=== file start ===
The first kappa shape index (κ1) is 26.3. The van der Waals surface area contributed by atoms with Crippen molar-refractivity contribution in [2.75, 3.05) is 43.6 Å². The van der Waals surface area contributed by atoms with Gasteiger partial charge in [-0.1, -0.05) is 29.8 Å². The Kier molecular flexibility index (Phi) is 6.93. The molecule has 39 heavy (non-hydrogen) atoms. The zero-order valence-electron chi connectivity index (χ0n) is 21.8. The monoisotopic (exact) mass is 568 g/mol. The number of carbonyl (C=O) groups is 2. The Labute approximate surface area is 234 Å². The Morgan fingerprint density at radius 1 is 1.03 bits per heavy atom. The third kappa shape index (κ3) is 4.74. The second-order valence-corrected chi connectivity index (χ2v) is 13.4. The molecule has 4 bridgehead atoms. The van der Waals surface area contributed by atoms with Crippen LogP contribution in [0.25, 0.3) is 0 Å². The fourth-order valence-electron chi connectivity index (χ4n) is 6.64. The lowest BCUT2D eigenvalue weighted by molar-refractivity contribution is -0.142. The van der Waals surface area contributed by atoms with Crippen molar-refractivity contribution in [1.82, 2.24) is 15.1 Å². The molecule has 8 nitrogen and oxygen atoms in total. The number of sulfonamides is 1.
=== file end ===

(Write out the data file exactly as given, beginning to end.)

The first kappa shape index (κ1) is 26.3. The van der Waals surface area contributed by atoms with Crippen molar-refractivity contribution in [2.75, 3.05) is 43.6 Å². The van der Waals surface area contributed by atoms with Gasteiger partial charge in [-0.1, -0.05) is 29.8 Å². The Kier molecular flexibility index (Phi) is 6.93. The molecule has 39 heavy (non-hydrogen) atoms. The zero-order valence-electron chi connectivity index (χ0n) is 21.8. The monoisotopic (exact) mass is 568 g/mol. The number of carbonyl (C=O) groups is 2. The Labute approximate surface area is 234 Å². The Morgan fingerprint density at radius 1 is 1.03 bits per heavy atom. The third kappa shape index (κ3) is 4.74. The second-order valence-corrected chi connectivity index (χ2v) is 13.4. The molecule has 4 bridgehead atoms. The van der Waals surface area contributed by atoms with Crippen LogP contribution in [0.25, 0.3) is 0 Å². The fourth-order valence-electron chi connectivity index (χ4n) is 6.64. The lowest BCUT2D eigenvalue weighted by molar-refractivity contribution is -0.142. The van der Waals surface area contributed by atoms with Crippen molar-refractivity contribution in [1.82, 2.24) is 15.1 Å². The molecule has 8 nitrogen and oxygen atoms in total. The number of sulfonamides is 1.